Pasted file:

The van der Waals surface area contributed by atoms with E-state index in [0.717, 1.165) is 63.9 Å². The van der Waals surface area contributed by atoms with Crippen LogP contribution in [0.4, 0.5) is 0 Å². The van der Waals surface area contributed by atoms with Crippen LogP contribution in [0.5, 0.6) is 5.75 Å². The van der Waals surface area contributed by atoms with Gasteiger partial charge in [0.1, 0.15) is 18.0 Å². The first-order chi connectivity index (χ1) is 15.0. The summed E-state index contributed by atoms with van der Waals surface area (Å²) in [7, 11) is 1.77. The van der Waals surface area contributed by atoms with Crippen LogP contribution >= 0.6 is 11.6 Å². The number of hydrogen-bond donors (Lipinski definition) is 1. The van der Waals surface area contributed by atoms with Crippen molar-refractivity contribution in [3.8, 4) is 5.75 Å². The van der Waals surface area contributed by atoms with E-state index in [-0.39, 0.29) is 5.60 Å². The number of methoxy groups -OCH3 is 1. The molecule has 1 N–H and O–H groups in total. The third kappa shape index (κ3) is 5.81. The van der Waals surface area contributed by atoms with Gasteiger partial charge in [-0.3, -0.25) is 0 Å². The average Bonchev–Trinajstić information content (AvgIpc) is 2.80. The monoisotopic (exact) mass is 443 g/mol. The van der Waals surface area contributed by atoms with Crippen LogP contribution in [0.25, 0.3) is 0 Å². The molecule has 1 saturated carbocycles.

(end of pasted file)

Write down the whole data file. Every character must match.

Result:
The van der Waals surface area contributed by atoms with E-state index in [0.717, 1.165) is 63.9 Å². The van der Waals surface area contributed by atoms with Crippen LogP contribution in [0.4, 0.5) is 0 Å². The van der Waals surface area contributed by atoms with Crippen LogP contribution in [0.5, 0.6) is 5.75 Å². The van der Waals surface area contributed by atoms with Gasteiger partial charge in [0.1, 0.15) is 18.0 Å². The first-order chi connectivity index (χ1) is 15.0. The summed E-state index contributed by atoms with van der Waals surface area (Å²) in [7, 11) is 1.77. The van der Waals surface area contributed by atoms with Crippen LogP contribution >= 0.6 is 11.6 Å². The number of hydrogen-bond donors (Lipinski definition) is 1. The van der Waals surface area contributed by atoms with Crippen molar-refractivity contribution in [3.8, 4) is 5.75 Å². The van der Waals surface area contributed by atoms with E-state index in [-0.39, 0.29) is 5.60 Å². The number of methoxy groups -OCH3 is 1. The molecule has 1 N–H and O–H groups in total. The third kappa shape index (κ3) is 5.81. The van der Waals surface area contributed by atoms with Gasteiger partial charge in [-0.3, -0.25) is 0 Å². The average Bonchev–Trinajstić information content (AvgIpc) is 2.80. The monoisotopic (exact) mass is 443 g/mol. The van der Waals surface area contributed by atoms with Crippen LogP contribution in [0.25, 0.3) is 0 Å². The molecule has 1 saturated carbocycles.